No charges over leaked athletes village documents
Police say no charges will be laid in the case of a leaked city of Vancouver document related to the financing of the Olympic athlete's village.
Vancouver Police say although they interviewed several members of city council and city hall staff, they couldn't find enough evidence to support charges.
However, police also point out some people refused to submit to a lie detector test.
The leaked document referred to a city of Vancouver $100 million loan guarantee to the builders of the village, a project the city later had to assume financing for when the original bankers pulled out.
When information about Olympic Village funding was leaked to the media. Gregor Robertson's Vsion Vancouver team had a field day, and nearly swept November's civic election because of it.
On November 11th, 2008, former mayor Sam Sullivan asked Chief Constable Jim Chu to conduct an investigation into a missing confidential document.
But now Chu says Vancouver Police have come up empty handed.
"One of the reasons our investigation was inconclusive is that they were not able to obtain all the polygraph interviews they had requested," said Vancouver Police Insp. Les Yeo.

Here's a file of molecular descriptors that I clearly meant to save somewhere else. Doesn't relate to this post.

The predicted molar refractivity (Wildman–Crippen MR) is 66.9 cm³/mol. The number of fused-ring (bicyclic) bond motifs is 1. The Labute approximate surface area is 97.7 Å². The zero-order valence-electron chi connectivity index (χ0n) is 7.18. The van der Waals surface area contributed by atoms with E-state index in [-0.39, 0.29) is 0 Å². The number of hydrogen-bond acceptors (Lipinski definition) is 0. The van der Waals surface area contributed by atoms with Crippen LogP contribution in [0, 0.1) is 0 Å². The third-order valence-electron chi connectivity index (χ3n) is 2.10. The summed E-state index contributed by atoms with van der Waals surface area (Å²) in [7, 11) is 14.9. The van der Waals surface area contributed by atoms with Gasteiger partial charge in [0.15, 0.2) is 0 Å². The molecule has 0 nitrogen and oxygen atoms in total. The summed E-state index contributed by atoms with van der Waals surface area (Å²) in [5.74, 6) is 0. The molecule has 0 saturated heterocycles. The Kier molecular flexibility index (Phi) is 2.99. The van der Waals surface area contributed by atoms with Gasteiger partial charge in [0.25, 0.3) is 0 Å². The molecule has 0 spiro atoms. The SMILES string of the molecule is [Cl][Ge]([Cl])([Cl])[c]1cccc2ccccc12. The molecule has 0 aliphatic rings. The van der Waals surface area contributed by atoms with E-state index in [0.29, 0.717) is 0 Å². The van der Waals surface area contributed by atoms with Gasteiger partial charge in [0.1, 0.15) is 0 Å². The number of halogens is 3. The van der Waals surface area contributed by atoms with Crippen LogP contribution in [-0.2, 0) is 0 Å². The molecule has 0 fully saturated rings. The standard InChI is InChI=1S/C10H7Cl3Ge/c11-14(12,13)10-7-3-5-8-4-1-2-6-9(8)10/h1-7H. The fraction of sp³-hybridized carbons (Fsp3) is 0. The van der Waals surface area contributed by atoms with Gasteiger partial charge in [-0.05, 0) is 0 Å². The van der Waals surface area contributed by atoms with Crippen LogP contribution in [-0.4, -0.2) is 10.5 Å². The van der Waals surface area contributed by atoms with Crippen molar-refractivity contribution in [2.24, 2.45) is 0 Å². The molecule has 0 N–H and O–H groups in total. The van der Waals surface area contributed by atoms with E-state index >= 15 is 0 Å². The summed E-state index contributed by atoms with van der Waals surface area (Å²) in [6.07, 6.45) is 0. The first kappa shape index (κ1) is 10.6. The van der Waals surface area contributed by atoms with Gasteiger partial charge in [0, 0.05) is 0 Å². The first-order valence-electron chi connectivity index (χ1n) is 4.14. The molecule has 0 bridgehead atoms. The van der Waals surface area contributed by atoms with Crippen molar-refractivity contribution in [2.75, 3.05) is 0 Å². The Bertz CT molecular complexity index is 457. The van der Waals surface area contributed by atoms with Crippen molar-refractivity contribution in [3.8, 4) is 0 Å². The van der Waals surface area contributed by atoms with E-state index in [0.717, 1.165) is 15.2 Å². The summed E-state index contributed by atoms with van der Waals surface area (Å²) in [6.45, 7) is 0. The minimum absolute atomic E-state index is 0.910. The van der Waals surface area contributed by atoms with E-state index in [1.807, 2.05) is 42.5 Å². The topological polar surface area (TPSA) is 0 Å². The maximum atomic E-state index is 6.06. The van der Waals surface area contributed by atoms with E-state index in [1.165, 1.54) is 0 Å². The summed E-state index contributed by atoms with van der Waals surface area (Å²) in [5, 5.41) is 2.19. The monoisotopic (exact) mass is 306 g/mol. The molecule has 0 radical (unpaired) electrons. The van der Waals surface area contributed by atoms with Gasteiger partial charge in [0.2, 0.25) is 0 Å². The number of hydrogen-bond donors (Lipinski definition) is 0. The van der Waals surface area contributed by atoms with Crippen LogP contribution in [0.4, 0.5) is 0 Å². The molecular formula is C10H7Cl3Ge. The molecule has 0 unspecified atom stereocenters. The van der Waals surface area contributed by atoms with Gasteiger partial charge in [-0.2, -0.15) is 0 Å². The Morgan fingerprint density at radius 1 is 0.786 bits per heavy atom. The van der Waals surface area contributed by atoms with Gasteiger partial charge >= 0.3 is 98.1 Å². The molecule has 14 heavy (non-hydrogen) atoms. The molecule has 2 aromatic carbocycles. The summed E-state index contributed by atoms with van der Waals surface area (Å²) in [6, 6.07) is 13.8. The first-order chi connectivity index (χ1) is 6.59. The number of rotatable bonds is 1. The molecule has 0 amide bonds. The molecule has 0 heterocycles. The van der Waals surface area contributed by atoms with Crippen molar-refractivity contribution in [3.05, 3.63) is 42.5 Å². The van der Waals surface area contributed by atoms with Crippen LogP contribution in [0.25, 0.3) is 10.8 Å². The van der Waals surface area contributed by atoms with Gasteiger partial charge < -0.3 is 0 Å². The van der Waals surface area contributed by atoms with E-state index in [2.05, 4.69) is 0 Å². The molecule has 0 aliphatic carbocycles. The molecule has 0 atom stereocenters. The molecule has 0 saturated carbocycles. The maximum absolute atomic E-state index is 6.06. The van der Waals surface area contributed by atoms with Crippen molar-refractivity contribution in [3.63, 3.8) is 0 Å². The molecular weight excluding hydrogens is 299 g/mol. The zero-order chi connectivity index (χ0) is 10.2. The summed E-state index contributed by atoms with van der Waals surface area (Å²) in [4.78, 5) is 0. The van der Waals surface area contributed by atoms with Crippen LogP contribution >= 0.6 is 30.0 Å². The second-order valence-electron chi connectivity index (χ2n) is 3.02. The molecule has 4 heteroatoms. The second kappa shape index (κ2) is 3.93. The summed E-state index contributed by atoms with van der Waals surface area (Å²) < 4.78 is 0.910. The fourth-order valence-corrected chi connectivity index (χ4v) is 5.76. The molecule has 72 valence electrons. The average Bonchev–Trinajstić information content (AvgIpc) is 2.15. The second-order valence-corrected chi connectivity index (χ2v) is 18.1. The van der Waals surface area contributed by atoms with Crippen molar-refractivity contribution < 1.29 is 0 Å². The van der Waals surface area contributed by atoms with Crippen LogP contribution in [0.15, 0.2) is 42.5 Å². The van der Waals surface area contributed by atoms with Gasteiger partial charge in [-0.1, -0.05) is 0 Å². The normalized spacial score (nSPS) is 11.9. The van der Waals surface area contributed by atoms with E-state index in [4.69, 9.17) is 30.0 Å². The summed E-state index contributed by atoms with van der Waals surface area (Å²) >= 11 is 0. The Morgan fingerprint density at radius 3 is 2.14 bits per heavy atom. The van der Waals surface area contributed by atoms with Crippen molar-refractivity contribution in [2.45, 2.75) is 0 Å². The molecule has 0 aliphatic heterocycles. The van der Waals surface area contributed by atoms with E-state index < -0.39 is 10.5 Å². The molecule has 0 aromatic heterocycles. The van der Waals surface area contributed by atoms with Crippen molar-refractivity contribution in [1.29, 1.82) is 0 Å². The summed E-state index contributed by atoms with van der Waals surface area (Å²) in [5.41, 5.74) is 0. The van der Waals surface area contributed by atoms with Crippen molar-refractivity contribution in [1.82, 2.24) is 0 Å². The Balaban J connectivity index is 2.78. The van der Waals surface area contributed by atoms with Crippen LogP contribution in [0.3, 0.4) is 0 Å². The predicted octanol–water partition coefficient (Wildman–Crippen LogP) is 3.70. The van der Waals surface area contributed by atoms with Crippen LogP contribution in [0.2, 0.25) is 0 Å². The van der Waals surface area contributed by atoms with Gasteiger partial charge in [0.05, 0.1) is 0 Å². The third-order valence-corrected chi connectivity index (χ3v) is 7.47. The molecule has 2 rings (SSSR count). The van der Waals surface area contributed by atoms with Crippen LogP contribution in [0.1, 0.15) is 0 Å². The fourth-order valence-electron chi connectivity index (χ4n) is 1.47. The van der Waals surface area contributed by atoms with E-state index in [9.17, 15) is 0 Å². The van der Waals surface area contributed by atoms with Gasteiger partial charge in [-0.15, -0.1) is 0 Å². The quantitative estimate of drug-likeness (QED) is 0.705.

Among those who said no were all of the newly elected Vision Vancouver councillors.
"I didn't take the polygraph because I was advised they are very unreliable and are never admissible in court,'' explained Vision Vancouver Councillor Tim Stevenson.
By declining to take the polygraph, Stevenson might be leaving himself open to the perception among rivals that he might have something to hide.
But he apparently doesn't see it that way. "No I think most people didn't take the polygraph,'' he said.
Some say the leaked document helped Gregor Robertson to win the mayor's chair. But after countless police hours, and dollars, they are no closer to finding out who leaked it.
"It's embarrassing. It's embarrassing for the city,'' said Stevenson.
With a report by CTV British Columbia's Shannon Paterson.